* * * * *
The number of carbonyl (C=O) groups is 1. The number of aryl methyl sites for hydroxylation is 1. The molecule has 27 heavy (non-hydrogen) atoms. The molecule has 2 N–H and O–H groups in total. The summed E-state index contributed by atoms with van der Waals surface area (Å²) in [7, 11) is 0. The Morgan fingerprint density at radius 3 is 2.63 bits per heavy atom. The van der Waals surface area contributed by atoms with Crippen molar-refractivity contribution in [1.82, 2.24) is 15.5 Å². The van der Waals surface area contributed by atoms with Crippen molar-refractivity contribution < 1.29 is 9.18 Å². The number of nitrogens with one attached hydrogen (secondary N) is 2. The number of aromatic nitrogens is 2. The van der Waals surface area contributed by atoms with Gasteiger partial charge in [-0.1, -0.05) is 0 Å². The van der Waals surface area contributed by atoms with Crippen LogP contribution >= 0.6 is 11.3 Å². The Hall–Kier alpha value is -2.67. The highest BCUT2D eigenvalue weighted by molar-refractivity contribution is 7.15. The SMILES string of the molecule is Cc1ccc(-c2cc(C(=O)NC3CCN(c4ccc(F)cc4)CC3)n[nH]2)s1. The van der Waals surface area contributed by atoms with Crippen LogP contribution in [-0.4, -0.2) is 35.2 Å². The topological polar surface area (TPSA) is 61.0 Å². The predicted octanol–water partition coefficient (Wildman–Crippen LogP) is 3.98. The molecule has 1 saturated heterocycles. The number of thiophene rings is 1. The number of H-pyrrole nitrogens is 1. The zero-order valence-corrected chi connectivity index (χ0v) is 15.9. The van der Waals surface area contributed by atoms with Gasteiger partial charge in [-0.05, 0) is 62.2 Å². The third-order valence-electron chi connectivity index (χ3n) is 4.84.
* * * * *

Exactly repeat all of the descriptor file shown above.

The number of carbonyl (C=O) groups is 1. The number of aryl methyl sites for hydroxylation is 1. The molecule has 27 heavy (non-hydrogen) atoms. The molecule has 2 N–H and O–H groups in total. The summed E-state index contributed by atoms with van der Waals surface area (Å²) in [7, 11) is 0. The Morgan fingerprint density at radius 3 is 2.63 bits per heavy atom. The van der Waals surface area contributed by atoms with Crippen molar-refractivity contribution in [1.82, 2.24) is 15.5 Å². The van der Waals surface area contributed by atoms with Crippen molar-refractivity contribution < 1.29 is 9.18 Å². The number of nitrogens with one attached hydrogen (secondary N) is 2. The number of aromatic nitrogens is 2. The van der Waals surface area contributed by atoms with Gasteiger partial charge in [-0.1, -0.05) is 0 Å². The van der Waals surface area contributed by atoms with Crippen LogP contribution >= 0.6 is 11.3 Å². The Hall–Kier alpha value is -2.67. The highest BCUT2D eigenvalue weighted by molar-refractivity contribution is 7.15. The SMILES string of the molecule is Cc1ccc(-c2cc(C(=O)NC3CCN(c4ccc(F)cc4)CC3)n[nH]2)s1. The van der Waals surface area contributed by atoms with Crippen LogP contribution in [-0.4, -0.2) is 35.2 Å². The topological polar surface area (TPSA) is 61.0 Å². The predicted octanol–water partition coefficient (Wildman–Crippen LogP) is 3.98. The molecule has 1 saturated heterocycles. The number of thiophene rings is 1. The number of H-pyrrole nitrogens is 1. The zero-order valence-corrected chi connectivity index (χ0v) is 15.9. The van der Waals surface area contributed by atoms with Gasteiger partial charge in [-0.05, 0) is 62.2 Å². The third-order valence-electron chi connectivity index (χ3n) is 4.84.